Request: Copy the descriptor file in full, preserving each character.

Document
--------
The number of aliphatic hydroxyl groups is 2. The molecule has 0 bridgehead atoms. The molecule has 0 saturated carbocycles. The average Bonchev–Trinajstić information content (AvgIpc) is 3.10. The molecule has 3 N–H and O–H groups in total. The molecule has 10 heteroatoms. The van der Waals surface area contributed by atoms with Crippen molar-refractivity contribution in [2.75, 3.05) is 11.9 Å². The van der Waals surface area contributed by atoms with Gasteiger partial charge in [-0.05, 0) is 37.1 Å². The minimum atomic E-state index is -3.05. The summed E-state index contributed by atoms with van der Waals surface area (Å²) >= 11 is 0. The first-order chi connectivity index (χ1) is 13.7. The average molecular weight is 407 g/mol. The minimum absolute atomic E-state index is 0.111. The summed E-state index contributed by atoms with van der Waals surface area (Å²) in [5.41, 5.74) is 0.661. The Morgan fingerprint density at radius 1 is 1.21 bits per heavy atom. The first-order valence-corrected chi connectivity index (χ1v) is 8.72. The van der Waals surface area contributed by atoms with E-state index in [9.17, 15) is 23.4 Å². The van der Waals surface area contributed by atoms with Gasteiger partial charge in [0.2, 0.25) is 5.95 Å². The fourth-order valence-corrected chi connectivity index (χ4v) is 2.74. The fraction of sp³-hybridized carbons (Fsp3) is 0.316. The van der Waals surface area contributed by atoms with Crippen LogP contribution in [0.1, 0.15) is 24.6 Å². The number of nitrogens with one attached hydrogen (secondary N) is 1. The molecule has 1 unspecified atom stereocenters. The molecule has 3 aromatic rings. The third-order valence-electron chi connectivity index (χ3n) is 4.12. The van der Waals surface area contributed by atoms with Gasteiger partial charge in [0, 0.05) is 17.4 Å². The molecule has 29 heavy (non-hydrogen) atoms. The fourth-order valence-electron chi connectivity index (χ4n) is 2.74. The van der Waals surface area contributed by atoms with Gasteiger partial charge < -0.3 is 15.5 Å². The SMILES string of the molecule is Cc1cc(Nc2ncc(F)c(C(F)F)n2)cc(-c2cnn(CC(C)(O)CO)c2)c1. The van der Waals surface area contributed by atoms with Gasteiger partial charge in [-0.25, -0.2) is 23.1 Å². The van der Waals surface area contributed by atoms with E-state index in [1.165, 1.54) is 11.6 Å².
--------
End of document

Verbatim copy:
The number of aliphatic hydroxyl groups is 2. The molecule has 0 bridgehead atoms. The molecule has 0 saturated carbocycles. The average Bonchev–Trinajstić information content (AvgIpc) is 3.10. The molecule has 3 N–H and O–H groups in total. The molecule has 10 heteroatoms. The van der Waals surface area contributed by atoms with Crippen molar-refractivity contribution in [2.75, 3.05) is 11.9 Å². The van der Waals surface area contributed by atoms with Gasteiger partial charge in [-0.05, 0) is 37.1 Å². The minimum atomic E-state index is -3.05. The summed E-state index contributed by atoms with van der Waals surface area (Å²) >= 11 is 0. The first-order chi connectivity index (χ1) is 13.7. The average molecular weight is 407 g/mol. The minimum absolute atomic E-state index is 0.111. The summed E-state index contributed by atoms with van der Waals surface area (Å²) in [5.41, 5.74) is 0.661. The Morgan fingerprint density at radius 1 is 1.21 bits per heavy atom. The first-order valence-corrected chi connectivity index (χ1v) is 8.72. The van der Waals surface area contributed by atoms with E-state index in [9.17, 15) is 23.4 Å². The van der Waals surface area contributed by atoms with Gasteiger partial charge in [0.2, 0.25) is 5.95 Å². The fourth-order valence-corrected chi connectivity index (χ4v) is 2.74. The fraction of sp³-hybridized carbons (Fsp3) is 0.316. The van der Waals surface area contributed by atoms with Crippen LogP contribution in [0.1, 0.15) is 24.6 Å². The number of nitrogens with one attached hydrogen (secondary N) is 1. The molecule has 1 unspecified atom stereocenters. The molecule has 3 aromatic rings. The third-order valence-electron chi connectivity index (χ3n) is 4.12. The van der Waals surface area contributed by atoms with Gasteiger partial charge in [0, 0.05) is 17.4 Å². The molecule has 29 heavy (non-hydrogen) atoms. The fourth-order valence-electron chi connectivity index (χ4n) is 2.74. The van der Waals surface area contributed by atoms with Gasteiger partial charge < -0.3 is 15.5 Å². The SMILES string of the molecule is Cc1cc(Nc2ncc(F)c(C(F)F)n2)cc(-c2cnn(CC(C)(O)CO)c2)c1. The van der Waals surface area contributed by atoms with Gasteiger partial charge in [-0.25, -0.2) is 23.1 Å². The van der Waals surface area contributed by atoms with E-state index in [1.165, 1.54) is 11.6 Å².